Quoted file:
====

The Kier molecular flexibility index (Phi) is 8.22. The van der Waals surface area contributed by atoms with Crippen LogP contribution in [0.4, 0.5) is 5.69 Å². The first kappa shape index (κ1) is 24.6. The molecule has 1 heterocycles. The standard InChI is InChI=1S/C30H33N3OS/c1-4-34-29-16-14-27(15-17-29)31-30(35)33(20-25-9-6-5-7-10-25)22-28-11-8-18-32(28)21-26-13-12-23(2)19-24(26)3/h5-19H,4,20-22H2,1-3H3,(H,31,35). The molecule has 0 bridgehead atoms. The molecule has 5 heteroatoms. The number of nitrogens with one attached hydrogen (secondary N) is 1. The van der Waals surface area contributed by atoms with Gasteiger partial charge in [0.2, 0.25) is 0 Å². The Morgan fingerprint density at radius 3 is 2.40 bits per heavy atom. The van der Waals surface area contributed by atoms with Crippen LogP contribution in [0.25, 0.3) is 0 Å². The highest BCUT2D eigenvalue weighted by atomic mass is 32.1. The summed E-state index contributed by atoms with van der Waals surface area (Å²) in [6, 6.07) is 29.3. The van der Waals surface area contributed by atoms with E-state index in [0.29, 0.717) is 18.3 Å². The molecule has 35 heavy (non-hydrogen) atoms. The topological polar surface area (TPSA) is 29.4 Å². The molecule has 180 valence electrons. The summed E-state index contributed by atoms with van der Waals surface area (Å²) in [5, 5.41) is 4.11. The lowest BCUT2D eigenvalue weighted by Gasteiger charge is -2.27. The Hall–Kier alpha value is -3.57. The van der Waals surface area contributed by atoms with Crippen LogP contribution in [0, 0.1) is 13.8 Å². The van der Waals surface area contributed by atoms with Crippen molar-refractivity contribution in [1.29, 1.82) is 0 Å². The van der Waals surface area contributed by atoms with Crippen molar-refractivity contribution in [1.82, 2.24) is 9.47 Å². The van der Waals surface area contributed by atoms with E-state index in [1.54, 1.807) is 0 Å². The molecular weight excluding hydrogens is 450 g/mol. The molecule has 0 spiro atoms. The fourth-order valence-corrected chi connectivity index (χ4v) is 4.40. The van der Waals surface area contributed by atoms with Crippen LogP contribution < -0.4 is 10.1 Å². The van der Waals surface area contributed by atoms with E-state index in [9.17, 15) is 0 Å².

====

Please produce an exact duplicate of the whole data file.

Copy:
The Kier molecular flexibility index (Phi) is 8.22. The van der Waals surface area contributed by atoms with Crippen LogP contribution in [0.4, 0.5) is 5.69 Å². The first kappa shape index (κ1) is 24.6. The molecule has 1 heterocycles. The standard InChI is InChI=1S/C30H33N3OS/c1-4-34-29-16-14-27(15-17-29)31-30(35)33(20-25-9-6-5-7-10-25)22-28-11-8-18-32(28)21-26-13-12-23(2)19-24(26)3/h5-19H,4,20-22H2,1-3H3,(H,31,35). The molecule has 0 bridgehead atoms. The molecule has 5 heteroatoms. The number of nitrogens with one attached hydrogen (secondary N) is 1. The van der Waals surface area contributed by atoms with Gasteiger partial charge in [0.2, 0.25) is 0 Å². The Morgan fingerprint density at radius 3 is 2.40 bits per heavy atom. The van der Waals surface area contributed by atoms with Crippen LogP contribution in [0.25, 0.3) is 0 Å². The highest BCUT2D eigenvalue weighted by atomic mass is 32.1. The summed E-state index contributed by atoms with van der Waals surface area (Å²) in [6, 6.07) is 29.3. The van der Waals surface area contributed by atoms with E-state index in [0.29, 0.717) is 18.3 Å². The molecule has 35 heavy (non-hydrogen) atoms. The topological polar surface area (TPSA) is 29.4 Å². The molecule has 180 valence electrons. The summed E-state index contributed by atoms with van der Waals surface area (Å²) in [5, 5.41) is 4.11. The lowest BCUT2D eigenvalue weighted by Gasteiger charge is -2.27. The Hall–Kier alpha value is -3.57. The van der Waals surface area contributed by atoms with Crippen LogP contribution in [0, 0.1) is 13.8 Å². The van der Waals surface area contributed by atoms with Crippen molar-refractivity contribution in [1.29, 1.82) is 0 Å². The van der Waals surface area contributed by atoms with Crippen molar-refractivity contribution in [1.82, 2.24) is 9.47 Å². The van der Waals surface area contributed by atoms with E-state index in [1.54, 1.807) is 0 Å². The molecular weight excluding hydrogens is 450 g/mol. The molecule has 0 spiro atoms. The fourth-order valence-corrected chi connectivity index (χ4v) is 4.40. The van der Waals surface area contributed by atoms with Crippen LogP contribution < -0.4 is 10.1 Å². The van der Waals surface area contributed by atoms with E-state index in [9.17, 15) is 0 Å².